The waste from fracking is about 70 percent of the 8 million gallons of water containing 400,000 gallons of toxic chemicals per well. 649 chemicals are used in fracking water. A 2012 study published in the journal Proceedings of the National Academy of Sciences analyzed 67 earthquakes recorded between November 2009 and September 2011 in a 43.5-mile grid covering northern Texas’ Barnett Shale formation. The study found that all 24 of the earthquakes with the most reliably located epicenters originated within two miles of one or more injection wells for fracking wastewater disposal.

Sequestering toxic fracking waste is at best, a temporary expedient. If the sequestering process for fracking waste is responsible for subsequent earthquakes, then the waste is even more likely to be disgorged uncontrollably and unexpectedly into the environment.

Farmers Lose to Frackers

Colorado is facing drought not seen since 2002, following the fourth-warmest and third-least-snowy winter in US history. Colorado State University scientists report that 98 percent of the state is facing these drought conditions. Colorado’s hydro-fracking only adds additional strain as farmers and drillers bid for a scarce resource.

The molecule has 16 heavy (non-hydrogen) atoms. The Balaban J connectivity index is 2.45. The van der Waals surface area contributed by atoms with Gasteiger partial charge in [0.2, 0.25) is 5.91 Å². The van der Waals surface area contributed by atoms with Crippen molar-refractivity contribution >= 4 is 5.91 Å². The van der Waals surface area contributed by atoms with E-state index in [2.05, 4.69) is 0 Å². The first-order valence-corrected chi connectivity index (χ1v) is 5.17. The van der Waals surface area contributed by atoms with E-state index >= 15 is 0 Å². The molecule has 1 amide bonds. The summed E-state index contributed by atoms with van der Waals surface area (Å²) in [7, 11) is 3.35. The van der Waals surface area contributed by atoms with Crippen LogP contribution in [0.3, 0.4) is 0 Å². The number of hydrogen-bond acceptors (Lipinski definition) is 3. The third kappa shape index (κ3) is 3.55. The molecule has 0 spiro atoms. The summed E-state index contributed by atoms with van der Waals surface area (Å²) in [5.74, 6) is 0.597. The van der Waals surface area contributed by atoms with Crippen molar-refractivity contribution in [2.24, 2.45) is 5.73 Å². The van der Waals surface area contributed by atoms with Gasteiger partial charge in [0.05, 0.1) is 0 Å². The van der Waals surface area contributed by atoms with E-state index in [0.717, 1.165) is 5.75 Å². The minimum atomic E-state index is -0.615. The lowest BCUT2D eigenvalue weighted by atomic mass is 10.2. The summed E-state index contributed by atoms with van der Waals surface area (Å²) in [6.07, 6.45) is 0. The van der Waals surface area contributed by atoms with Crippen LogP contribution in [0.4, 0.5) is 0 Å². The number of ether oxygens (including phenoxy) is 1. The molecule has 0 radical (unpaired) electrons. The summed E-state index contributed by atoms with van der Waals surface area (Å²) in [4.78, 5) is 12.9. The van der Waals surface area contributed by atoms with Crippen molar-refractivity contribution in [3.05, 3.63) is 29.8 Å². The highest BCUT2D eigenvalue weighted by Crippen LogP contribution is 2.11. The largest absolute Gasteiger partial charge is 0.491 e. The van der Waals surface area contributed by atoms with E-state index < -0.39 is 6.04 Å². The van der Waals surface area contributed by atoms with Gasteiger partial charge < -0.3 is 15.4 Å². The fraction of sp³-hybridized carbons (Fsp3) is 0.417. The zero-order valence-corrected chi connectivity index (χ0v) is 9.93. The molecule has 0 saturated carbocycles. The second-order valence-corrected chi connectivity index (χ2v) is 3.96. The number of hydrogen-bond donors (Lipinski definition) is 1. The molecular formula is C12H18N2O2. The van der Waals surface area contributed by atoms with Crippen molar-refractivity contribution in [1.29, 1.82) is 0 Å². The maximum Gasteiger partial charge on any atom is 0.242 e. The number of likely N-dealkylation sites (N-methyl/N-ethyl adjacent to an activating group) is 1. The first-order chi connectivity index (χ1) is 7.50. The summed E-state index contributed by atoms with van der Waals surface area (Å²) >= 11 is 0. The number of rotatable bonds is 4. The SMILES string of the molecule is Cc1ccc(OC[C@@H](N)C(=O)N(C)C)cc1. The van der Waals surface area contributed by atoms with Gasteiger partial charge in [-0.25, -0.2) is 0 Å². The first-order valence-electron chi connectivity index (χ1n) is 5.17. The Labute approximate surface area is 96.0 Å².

At Colorado’s premier auction for unallocated water this spring, companies that provide water for hydraulic fracturing at well sites were top bidders on water supplies once claimed exclusively by farmers.

Farmers who go to the auctions seeking to produce food are on equal footing with companies seeking water for fracking, Northern Water spokesman Brian Werner said. “If you have a beneficial use for the water, then you can bid for that water,” Werner said. “We see the beneficial use of the water as a positive for the economy of the whole region. Fracking is one of those uses.”

Investor-Owned Water Companies Join Forces With Frackers

Two of the country’s largest private water utility companies are participants in a massive lobbying effort to expand controversial shale gas drilling – a heavily water-dependent industrial activity that promises to enrich the water companies, but may also put drinking water resources at risk.

The water companies – American Water and Aqua America – are leading drinking water suppliers in Pennsylvania that also sell water to gas companies that use fracking.

Sarah Pavlus of the American Independent News Network reported in May: